Employers are increasingly turning to background screenings of job applicants as a way of minimizing legal and financial exposure. Concerns about workplace violence, negligent-hiring lawsuits, wrongful termination and other problems are leading many employers to be more careful about who is hired in the first place.
For applicants, however, background screening can create an uneasy feeling that they are mistrusted from the start or that Big Brother is watching.
The fact is, however, that background screenings of job applicants benefit employers and employees alike. And with the recent changes in the Federal Fair Credit Reporting Act, job applicants have a great deal of legal protection.
For applicants, the advantages of working for a company that requires screening is that efforts have been made to ensure that co-workers have the qualifications and credentials they say they have. In addition, employers typically screen for criminal records, especially those involving violence or dishonesty.
For the employer, screening saves the time and money wasted in recruiting, hiring and training the wrong candidates and eliminates potential difficulties in the work force.
Of course, a background screening is not a full-fledged FBI-type investigation. Screening companies are typically looking for red flags indicating potential problems or resumes that are not factual or omit important information.
Job applicants have recently been afforded substantial new legal rights to ensure the accuracy and fairness of the process. Congress amended the Fair Credit Reporting Act effective last September 30 to allow consumers to know exactly what is going on and to assert their rights in case of errors or mistakes. An applicant’s rights are listed in detail on the Federal Trade Commission Web site at www.ftc.gov.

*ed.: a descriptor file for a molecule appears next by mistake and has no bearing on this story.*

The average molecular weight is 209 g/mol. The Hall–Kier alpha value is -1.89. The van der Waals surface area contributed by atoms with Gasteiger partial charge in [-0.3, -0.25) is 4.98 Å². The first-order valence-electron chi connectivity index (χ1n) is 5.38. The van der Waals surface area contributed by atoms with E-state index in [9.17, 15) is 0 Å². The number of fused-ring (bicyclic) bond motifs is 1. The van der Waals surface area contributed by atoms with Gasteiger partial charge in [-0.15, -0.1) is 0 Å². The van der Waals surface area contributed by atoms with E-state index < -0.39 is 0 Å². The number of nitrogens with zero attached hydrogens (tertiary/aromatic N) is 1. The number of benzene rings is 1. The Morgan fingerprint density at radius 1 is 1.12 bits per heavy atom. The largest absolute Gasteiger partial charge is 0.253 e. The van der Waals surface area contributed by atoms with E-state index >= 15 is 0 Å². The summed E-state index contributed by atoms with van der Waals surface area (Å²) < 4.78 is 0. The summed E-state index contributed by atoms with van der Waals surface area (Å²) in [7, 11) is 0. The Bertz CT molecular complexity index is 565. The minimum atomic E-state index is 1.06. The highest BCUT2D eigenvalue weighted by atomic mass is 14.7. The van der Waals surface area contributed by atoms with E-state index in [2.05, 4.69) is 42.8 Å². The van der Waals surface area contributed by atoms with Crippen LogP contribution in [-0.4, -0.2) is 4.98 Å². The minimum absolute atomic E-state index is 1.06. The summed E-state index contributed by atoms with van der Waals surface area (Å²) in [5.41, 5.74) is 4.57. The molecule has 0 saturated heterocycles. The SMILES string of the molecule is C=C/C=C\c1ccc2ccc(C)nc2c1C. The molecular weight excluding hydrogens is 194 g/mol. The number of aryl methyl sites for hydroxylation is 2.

Under the FCRA, when an employers uses a background screening company to prepare a report, several steps must occur:
The employer must clearly disclose to the applicant in a separate document that a report is being prepared. The disclosure can no longer be buried in an application in the fine print.
A signed release is required before checking records such as criminal convictions or pending criminal cases, driving records, credit reports or educational credentials.
An additional notice is required when a background firm checks references, such as asking previous employers about job performance.
If an employer intends to deny employment based upon information in the report, the job applicant must receive a copy of the report and a notice of legal rights.
If an applicant believes the information is wrong, the applicant can inform the screening agency, which must remove or correct inaccurate or unverified information, usually within 30 days.
Applicants have the right to inspect their files. The law is designed to strike a balance between an employer’s need to exercise due diligence in hiring and an applicant’s right of accuracy and privacy. For applicants who are genuinely the victims of mistaken identity or bureaucratic errors, there is an opportunity to know what is being said about them and to fix the record so they are not denied opportunities unfairly.
For a job applicant, honesty is always the best policy. Negative information honestly disclosed in an interview with an explanation may well have no effect. However, if the employer discovers it through a third party, then the lack of honesty may be the reason for not getting the position.
Even a criminal conviction cannot legally automatically disqualify a person from employment, without considering the nature of the offense, when it occurred, what the applicant has done since and whether it is related to job performance.
©2001 by Lester S. Rosen